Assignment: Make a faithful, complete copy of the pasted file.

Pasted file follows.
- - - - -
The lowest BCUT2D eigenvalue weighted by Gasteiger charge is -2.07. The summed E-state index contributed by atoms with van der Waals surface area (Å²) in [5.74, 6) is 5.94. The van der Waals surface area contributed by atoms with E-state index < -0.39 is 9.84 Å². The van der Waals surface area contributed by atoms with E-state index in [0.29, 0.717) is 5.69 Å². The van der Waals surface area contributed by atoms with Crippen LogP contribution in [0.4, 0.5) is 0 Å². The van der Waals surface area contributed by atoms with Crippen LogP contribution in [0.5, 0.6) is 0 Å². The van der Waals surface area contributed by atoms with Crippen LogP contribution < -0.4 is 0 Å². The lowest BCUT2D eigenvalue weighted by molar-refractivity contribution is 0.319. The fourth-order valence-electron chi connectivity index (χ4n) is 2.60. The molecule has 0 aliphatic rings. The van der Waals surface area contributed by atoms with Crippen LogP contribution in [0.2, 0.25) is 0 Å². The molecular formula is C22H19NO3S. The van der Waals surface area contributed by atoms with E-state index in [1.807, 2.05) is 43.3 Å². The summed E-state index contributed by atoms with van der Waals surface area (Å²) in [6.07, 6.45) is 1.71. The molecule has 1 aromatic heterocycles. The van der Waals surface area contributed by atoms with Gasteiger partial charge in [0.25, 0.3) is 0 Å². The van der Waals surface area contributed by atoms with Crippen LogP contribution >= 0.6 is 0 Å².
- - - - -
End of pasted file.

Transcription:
The lowest BCUT2D eigenvalue weighted by Gasteiger charge is -2.07. The summed E-state index contributed by atoms with van der Waals surface area (Å²) in [5.74, 6) is 5.94. The van der Waals surface area contributed by atoms with E-state index < -0.39 is 9.84 Å². The van der Waals surface area contributed by atoms with E-state index in [0.29, 0.717) is 5.69 Å². The van der Waals surface area contributed by atoms with Crippen LogP contribution in [0.4, 0.5) is 0 Å². The van der Waals surface area contributed by atoms with Crippen LogP contribution in [0.5, 0.6) is 0 Å². The van der Waals surface area contributed by atoms with Crippen LogP contribution < -0.4 is 0 Å². The lowest BCUT2D eigenvalue weighted by molar-refractivity contribution is 0.319. The fourth-order valence-electron chi connectivity index (χ4n) is 2.60. The molecule has 0 aliphatic rings. The van der Waals surface area contributed by atoms with Crippen LogP contribution in [0.2, 0.25) is 0 Å². The molecular formula is C22H19NO3S. The van der Waals surface area contributed by atoms with E-state index in [1.807, 2.05) is 43.3 Å². The summed E-state index contributed by atoms with van der Waals surface area (Å²) in [6.07, 6.45) is 1.71. The molecule has 1 aromatic heterocycles. The van der Waals surface area contributed by atoms with Gasteiger partial charge in [0.25, 0.3) is 0 Å². The van der Waals surface area contributed by atoms with Crippen LogP contribution >= 0.6 is 0 Å².